The Islamic State of Iraq and Syria is still advancing.
Since their offensive attacks began four months ago, ISIS has given followers of Christianity who live in the towns they take a choice: convert to Islam, pay a tax to remain in these communities as Christians, leave, or ultimately die.
For the Muslim-Background Believers, regardless of their choice, militants have ruthlessly attacked or killed them anyway.
Hundreds of thousands of Christians fleeing before the ISIS onslaught are at risk of freezing or starving to death. They can’t go home. They can’t move anywhere else because of the presence of ISIS. It begs the question: Is there a future for Christians in Iraq?
Christian communities that survived for almost 2,000 years in the country are on the brink of extinction as they are forced to leave their homes. The fate of Christians in Syria mirrors what happened in Iraq in the last decade.
Many are suffering from Post-Traumatic Stress Disorder. Depression is rampant in the refugee settlements. Erbil and Dohuk are filled with haunted faces. Government aid isn’t reaching many. Smaller Non-Government Organizations are trying to reach those who’ve fallen through the cracks, but it seems like there are more fissures than solid ground for these survivors.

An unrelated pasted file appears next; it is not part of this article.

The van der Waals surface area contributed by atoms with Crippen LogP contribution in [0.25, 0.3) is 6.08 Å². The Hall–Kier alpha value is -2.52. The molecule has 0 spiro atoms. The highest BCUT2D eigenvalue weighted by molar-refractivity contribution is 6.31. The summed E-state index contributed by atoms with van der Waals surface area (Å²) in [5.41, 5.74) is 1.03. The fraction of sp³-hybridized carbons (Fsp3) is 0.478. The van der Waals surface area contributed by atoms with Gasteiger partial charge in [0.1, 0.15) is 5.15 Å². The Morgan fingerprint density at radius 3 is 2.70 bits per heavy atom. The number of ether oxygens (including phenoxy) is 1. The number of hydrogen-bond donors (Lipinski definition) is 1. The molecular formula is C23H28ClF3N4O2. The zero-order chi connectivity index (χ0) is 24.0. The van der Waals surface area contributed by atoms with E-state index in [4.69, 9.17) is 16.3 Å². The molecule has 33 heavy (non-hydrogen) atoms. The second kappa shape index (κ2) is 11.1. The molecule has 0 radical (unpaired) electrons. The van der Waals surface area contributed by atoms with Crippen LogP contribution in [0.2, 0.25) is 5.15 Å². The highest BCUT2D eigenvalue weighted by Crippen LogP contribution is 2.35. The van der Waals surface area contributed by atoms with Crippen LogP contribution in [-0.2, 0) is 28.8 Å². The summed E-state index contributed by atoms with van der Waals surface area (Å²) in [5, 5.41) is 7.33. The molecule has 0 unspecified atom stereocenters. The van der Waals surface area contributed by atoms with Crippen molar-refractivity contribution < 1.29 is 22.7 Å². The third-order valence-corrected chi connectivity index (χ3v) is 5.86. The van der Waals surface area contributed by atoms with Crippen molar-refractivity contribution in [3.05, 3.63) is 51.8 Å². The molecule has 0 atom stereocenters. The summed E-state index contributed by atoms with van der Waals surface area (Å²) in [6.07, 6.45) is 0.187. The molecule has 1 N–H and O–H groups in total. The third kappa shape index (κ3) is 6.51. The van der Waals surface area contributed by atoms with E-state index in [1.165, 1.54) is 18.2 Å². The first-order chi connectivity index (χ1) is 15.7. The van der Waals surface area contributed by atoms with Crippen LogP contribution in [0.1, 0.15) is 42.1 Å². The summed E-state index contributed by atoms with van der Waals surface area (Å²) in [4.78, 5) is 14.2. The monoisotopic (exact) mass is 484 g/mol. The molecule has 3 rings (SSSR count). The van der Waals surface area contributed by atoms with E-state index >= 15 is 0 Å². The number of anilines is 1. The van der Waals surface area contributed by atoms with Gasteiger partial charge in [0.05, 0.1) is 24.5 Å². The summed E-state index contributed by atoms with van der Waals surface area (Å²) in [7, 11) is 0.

Money to help isn’t pouring in…and cutbacks are starting to take effect. So who will speak for their desperate situation? How about the two faith groups most targeted by ISIS in the Middle East?
Todd Nettleton, a spokesman for the Voice of the Martyrs USA, says, “This is the first time that Jewish leaders, the leader of the World Jewish Congress, as well as evangelical Christian leaders, the president of Oral Roberts University, came together to speak about Christian persecution.” Prominent leaders of both groups representing global organizations signed a historic joint initiative this month calling on world leaders to take action against ISIS, and to do more to protect the vulnerable populace. “The two groups SHOULD be working together. They SHOULD be speaking out together because they both are at risk as radical Islam gains influence and gains power.”
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SOURCE: Mission Network News